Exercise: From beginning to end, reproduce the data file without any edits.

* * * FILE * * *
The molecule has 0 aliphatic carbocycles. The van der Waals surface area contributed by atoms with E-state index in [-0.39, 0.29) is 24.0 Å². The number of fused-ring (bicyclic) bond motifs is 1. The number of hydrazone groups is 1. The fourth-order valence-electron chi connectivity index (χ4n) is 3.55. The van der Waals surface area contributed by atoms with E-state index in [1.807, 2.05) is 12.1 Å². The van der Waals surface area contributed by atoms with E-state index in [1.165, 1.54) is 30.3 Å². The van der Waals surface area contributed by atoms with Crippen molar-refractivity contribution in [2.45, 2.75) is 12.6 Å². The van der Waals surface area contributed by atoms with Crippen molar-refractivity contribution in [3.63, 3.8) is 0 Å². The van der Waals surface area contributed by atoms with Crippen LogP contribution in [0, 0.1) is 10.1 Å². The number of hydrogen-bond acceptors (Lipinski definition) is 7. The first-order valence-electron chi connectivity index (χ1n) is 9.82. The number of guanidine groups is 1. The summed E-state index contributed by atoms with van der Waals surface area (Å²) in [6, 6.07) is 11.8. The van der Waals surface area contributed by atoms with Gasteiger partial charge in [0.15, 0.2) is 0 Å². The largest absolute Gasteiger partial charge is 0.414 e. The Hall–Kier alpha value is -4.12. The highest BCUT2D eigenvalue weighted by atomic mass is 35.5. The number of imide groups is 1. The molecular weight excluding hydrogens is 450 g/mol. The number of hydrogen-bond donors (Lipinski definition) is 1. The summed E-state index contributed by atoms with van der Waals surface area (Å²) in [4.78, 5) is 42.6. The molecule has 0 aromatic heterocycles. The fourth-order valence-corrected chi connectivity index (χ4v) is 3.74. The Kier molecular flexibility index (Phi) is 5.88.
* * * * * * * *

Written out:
The molecule has 0 aliphatic carbocycles. The van der Waals surface area contributed by atoms with E-state index in [-0.39, 0.29) is 24.0 Å². The number of fused-ring (bicyclic) bond motifs is 1. The number of hydrazone groups is 1. The fourth-order valence-electron chi connectivity index (χ4n) is 3.55. The van der Waals surface area contributed by atoms with E-state index in [1.807, 2.05) is 12.1 Å². The van der Waals surface area contributed by atoms with E-state index in [1.165, 1.54) is 30.3 Å². The van der Waals surface area contributed by atoms with Crippen molar-refractivity contribution in [2.45, 2.75) is 12.6 Å². The van der Waals surface area contributed by atoms with Crippen molar-refractivity contribution in [3.63, 3.8) is 0 Å². The van der Waals surface area contributed by atoms with Crippen LogP contribution in [0, 0.1) is 10.1 Å². The number of hydrogen-bond acceptors (Lipinski definition) is 7. The first-order valence-electron chi connectivity index (χ1n) is 9.82. The number of guanidine groups is 1. The summed E-state index contributed by atoms with van der Waals surface area (Å²) in [6, 6.07) is 11.8. The van der Waals surface area contributed by atoms with Gasteiger partial charge in [0.15, 0.2) is 0 Å². The largest absolute Gasteiger partial charge is 0.414 e. The Hall–Kier alpha value is -4.12. The highest BCUT2D eigenvalue weighted by atomic mass is 35.5. The number of imide groups is 1. The molecular weight excluding hydrogens is 450 g/mol. The number of hydrogen-bond donors (Lipinski definition) is 1. The summed E-state index contributed by atoms with van der Waals surface area (Å²) in [4.78, 5) is 42.6. The molecule has 0 aromatic heterocycles. The fourth-order valence-corrected chi connectivity index (χ4v) is 3.74. The Kier molecular flexibility index (Phi) is 5.88.